Janet Woodcock, acting FDA commissioner (Michael Brochstein/Sipa USA/Sipa via AP Images)

House Over­sight Com­mit­tee digs in on McK­in­sey's con­flict­ing ties with FDA, opi­oids, and block­ing Hu­mi­ra com­peti­tors

McK­in­sey is un­der fire again, this time from the House Over­sight Com­mit­tee, which is dig­ging in­to the con­sult­ing firm’s close ties to the FDA while work­ing si­mul­ta­ne­ous­ly to pro­mote opi­oids and find ways to stall com­pe­ti­tion for Ab­b­Vie’s block­buster rheuma­toid arthri­tis drug Hu­mi­ra.

Since 2008, FDA has paid McK­in­sey over $140 mil­lion for var­i­ous tasks re­lat­ing to opi­oids, drug safe­ty, and drug ap­provals, as well as a “track and trace” sys­tem for drugs, mon­i­tor­ing pro­grams to as­sess drug safe­ty, and ways to stream­line the drug ap­proval process.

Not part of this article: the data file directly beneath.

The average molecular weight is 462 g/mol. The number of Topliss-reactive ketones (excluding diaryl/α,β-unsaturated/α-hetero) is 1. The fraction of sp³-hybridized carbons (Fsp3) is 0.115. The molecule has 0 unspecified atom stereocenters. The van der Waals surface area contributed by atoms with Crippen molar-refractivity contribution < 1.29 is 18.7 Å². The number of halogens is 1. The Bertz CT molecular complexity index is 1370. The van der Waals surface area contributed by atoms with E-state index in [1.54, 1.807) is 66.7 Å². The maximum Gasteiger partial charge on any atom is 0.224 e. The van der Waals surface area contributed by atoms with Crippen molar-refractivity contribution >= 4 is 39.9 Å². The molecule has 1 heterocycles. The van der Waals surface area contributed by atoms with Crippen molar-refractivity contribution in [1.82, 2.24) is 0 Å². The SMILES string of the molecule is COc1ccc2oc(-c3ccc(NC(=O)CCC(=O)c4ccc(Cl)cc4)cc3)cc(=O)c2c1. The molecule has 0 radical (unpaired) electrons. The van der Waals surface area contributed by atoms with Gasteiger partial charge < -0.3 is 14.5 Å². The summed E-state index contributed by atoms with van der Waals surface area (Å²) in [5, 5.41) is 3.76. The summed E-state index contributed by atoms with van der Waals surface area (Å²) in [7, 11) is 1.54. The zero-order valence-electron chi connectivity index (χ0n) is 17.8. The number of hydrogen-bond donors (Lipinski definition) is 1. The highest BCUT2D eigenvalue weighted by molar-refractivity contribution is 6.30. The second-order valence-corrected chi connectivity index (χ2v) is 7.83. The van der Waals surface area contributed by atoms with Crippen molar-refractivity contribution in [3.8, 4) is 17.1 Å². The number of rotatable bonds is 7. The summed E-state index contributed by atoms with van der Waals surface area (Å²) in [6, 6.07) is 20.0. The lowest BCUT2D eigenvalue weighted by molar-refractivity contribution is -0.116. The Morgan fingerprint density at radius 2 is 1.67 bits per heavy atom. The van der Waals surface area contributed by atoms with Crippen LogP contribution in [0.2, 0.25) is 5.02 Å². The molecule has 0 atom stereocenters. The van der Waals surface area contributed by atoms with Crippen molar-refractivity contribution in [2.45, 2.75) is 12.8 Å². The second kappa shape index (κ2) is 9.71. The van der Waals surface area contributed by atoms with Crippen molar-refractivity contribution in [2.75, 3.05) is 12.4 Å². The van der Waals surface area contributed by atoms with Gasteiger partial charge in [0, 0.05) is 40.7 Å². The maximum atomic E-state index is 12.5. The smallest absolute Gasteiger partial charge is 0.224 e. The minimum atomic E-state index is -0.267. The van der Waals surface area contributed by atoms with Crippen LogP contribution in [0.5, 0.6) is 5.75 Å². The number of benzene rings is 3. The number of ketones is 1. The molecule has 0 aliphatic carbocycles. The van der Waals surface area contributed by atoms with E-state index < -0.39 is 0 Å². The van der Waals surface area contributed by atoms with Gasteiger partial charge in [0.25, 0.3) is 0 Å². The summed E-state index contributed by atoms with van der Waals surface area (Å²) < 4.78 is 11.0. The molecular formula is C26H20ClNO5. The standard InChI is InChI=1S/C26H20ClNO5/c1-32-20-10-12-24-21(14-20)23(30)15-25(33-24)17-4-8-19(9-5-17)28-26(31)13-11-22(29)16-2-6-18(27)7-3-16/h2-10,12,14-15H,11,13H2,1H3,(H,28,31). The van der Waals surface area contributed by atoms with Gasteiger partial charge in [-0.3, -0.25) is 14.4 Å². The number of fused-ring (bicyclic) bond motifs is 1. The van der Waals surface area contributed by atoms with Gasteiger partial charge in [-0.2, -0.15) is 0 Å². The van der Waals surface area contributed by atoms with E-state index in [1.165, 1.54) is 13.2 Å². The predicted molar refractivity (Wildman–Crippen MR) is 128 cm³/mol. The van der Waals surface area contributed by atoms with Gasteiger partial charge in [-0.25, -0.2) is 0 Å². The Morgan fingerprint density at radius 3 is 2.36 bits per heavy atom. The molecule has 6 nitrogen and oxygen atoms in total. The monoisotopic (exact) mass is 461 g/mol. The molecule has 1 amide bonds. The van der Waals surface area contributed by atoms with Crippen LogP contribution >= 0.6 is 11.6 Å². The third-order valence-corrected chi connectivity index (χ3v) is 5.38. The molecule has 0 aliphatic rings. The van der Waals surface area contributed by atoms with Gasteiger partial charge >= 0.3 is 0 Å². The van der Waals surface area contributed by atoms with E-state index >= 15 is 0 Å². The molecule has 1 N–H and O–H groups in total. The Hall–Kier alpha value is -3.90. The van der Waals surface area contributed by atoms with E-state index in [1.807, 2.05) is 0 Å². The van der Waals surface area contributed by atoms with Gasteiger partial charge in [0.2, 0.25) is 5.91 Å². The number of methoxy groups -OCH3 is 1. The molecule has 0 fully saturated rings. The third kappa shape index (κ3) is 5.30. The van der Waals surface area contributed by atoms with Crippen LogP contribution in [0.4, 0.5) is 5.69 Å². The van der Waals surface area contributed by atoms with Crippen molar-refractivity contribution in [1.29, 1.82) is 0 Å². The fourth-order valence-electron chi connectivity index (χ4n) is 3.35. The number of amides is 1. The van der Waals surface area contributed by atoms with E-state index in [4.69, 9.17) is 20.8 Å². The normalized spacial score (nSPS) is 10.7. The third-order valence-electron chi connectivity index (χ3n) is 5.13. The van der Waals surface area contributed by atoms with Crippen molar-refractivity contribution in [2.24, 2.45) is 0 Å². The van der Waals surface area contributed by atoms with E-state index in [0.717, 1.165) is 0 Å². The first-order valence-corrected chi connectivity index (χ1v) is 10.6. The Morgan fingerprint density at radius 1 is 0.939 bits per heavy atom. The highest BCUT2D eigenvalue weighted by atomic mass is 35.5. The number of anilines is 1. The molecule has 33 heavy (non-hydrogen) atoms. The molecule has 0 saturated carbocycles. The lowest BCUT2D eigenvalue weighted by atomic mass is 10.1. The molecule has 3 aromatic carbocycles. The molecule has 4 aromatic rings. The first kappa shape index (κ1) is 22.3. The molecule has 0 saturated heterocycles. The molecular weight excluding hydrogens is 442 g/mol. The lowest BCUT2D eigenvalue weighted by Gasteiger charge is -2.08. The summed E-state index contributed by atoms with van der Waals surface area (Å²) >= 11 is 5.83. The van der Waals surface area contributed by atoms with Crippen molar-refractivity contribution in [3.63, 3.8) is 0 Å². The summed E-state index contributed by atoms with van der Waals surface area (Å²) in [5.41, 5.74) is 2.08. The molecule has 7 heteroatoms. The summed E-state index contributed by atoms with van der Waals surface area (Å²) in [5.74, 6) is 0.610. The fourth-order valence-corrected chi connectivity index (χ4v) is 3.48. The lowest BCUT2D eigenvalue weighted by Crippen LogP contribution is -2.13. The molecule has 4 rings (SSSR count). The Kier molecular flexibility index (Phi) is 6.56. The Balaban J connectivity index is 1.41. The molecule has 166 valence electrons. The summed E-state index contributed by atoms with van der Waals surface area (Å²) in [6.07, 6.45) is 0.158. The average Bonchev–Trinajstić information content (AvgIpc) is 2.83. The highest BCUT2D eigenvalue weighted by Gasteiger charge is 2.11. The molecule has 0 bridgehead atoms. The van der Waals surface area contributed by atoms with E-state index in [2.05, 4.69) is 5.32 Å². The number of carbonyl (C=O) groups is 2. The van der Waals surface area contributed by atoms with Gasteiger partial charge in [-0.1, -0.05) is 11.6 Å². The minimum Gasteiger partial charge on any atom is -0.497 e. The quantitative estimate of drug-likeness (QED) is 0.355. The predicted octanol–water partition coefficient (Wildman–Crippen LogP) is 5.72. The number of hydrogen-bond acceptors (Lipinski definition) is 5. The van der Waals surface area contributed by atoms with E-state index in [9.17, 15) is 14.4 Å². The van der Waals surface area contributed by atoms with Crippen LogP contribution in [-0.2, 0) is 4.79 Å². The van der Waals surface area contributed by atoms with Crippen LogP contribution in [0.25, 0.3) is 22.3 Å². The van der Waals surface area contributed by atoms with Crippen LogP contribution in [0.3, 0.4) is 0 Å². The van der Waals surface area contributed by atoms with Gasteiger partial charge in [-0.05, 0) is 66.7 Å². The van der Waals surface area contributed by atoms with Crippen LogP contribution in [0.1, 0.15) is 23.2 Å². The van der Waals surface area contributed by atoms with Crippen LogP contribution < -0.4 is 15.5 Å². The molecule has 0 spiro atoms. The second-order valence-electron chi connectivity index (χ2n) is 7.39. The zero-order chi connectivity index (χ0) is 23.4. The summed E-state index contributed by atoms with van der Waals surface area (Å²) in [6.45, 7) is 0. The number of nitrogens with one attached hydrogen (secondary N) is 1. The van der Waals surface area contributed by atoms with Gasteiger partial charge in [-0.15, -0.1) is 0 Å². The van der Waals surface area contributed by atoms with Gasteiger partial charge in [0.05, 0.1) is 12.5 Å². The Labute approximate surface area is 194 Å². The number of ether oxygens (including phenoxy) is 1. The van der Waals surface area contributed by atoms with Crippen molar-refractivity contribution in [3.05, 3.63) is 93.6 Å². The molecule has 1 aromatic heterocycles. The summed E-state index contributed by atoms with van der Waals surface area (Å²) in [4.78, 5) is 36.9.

But Pur­due Phar­ma’s records show, ac­cord­ing to the com­mit­tee, that at the same time McK­in­sey was ad­vis­ing FDA, in­clud­ing of­fices re­spon­si­ble for opi­oid pro­grams, the com­pa­ny was al­so ad­vis­ing Pur­due on how to lob­by the FDA.

“For in­stance, in 2008, FDA pro­posed new safe­ty rules for Oxy­Con­tin un­der the agency’s Risk Eval­u­a­tion and Mit­i­ga­tion Strate­gies (REMS) pro­gram—in­clud­ing a re­quire­ment that the painkiller could be pre­scribed on­ly by spe­cial­ly trained phar­ma­cies or health­care prac­ti­tion­ers,” the com­mit­tee says. Pur­due hired McK­in­sey, which suc­cess­ful­ly re­buffed stronger REMS safe­ty mea­sures un­til 2012, de­spite the ob­jec­tions of an in­de­pen­dent pan­el of ex­perts who rec­om­mend­ed more rig­or­ous train­ing for pre­scribers and the re­duc­tion of in­dus­try in­flu­ence in the safe­ty mea­sures.

“It is not known to what ex­tent McK­in­sey con­sult­ed for the opi­oid in­dus­try dur­ing this same pe­ri­od, how much McK­in­sey re­ceived in com­pen­sa­tion from opi­oid-re­lat­ed en­ti­ties, or whether FDA con­sult­ed with McK­in­sey on the de­ci­sion to re­ject stronger safe­ty rules,” the com­mit­tee’s let­ter to McK­in­sey on Fri­day said.